certain grants available that we could apply for to set up something (as other local AS groups
have done), or perhaps by appropriate lobbying we can raise awareness our kids needs. Please
let us know what you think.
Parents Meeting held on 18th May 2005
The speaker at this meting was Dr Ravi, a Consultant Paediatrician. She aimed to offer a
paediatrician’s perspective on Asperger’s Syndrome. She does not have many clients with AS,
as her role is usually confined to diagnostic work-up, rather than ongoing behavioural support.
She recognised that parents have an expertise in their children’s condition, and the weaknesses in
local provision for children with Autistic Spectrum Disorders (‘ASD’). Dr Ravi suggested that
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parents should lobby for improvements, and that they might obtain a better response than the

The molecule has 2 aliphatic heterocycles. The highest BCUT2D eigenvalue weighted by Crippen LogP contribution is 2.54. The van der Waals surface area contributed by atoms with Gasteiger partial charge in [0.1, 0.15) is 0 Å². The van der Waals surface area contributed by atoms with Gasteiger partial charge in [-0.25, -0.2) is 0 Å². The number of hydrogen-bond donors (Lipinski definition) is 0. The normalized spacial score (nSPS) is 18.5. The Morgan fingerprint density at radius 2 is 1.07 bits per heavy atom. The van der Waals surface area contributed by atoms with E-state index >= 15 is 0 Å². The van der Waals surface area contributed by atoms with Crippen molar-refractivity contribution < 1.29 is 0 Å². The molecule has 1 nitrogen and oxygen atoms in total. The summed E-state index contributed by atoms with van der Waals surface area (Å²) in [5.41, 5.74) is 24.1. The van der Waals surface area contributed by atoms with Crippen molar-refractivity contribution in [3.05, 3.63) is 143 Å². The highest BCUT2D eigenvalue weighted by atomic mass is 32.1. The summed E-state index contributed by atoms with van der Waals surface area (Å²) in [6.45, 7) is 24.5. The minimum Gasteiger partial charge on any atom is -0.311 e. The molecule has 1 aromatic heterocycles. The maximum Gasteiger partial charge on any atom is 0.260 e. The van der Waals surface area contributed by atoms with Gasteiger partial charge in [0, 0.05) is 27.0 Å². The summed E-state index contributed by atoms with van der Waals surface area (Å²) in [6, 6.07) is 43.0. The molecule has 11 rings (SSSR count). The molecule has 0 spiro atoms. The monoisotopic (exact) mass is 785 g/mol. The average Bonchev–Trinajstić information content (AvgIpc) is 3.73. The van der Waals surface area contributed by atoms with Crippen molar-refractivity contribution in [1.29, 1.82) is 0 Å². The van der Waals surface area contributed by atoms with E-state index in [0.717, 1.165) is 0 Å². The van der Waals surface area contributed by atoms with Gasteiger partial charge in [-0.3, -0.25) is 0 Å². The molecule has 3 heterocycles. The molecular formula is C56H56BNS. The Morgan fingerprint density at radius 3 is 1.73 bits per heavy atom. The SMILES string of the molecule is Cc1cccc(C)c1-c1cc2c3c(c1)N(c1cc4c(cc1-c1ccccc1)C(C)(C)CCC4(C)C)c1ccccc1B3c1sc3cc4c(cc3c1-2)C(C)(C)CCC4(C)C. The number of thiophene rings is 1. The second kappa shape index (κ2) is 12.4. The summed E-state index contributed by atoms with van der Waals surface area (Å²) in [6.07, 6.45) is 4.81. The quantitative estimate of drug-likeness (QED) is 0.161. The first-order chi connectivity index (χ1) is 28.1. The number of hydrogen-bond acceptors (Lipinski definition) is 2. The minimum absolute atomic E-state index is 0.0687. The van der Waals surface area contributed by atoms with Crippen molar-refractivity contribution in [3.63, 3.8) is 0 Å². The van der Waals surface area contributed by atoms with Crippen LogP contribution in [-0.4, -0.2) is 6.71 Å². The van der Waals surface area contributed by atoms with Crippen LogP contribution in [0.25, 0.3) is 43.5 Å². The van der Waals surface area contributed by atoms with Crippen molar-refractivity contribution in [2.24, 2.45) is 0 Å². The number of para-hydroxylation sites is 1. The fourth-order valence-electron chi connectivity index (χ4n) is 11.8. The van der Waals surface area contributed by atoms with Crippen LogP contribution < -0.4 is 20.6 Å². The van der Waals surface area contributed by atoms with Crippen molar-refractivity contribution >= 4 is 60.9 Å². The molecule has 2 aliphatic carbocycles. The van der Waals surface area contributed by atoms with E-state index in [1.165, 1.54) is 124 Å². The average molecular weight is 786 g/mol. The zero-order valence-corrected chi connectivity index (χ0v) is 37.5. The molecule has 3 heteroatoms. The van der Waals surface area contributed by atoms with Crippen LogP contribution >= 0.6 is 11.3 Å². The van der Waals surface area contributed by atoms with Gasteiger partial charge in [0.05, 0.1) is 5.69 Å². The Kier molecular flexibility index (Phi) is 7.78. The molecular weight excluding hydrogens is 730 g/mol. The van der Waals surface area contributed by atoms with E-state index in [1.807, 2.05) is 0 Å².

Commonly Associated Conditions
Epilepsy – also a neurological condition
Other brain dysfunctions eg Fragile X and Retts syndromes.
Dispraxia, tics, ADHD and Tourettes syndrome.
These are a common paediatric problem, and more common where there is a also neurological
problem. It is difficult to generalise, as the issues which affect other children also impact on
children with ASD. The first steps in treatment are to look at sleep hygiene – e.g. bedtime
routines, family behaviours, environmental factors (noise, bedrooms etc)- and then to implement
Medication can be looked at when these methods aren’t successful. Sedatives can have a
short-term effect, but can be paradoxical in children with developmental disorders. Underlying
issues causing sleep problems e.g. anxiety and depression can be treated with medication.
Treatment with the hormone melatonin has been found, in small-scale studies, to help in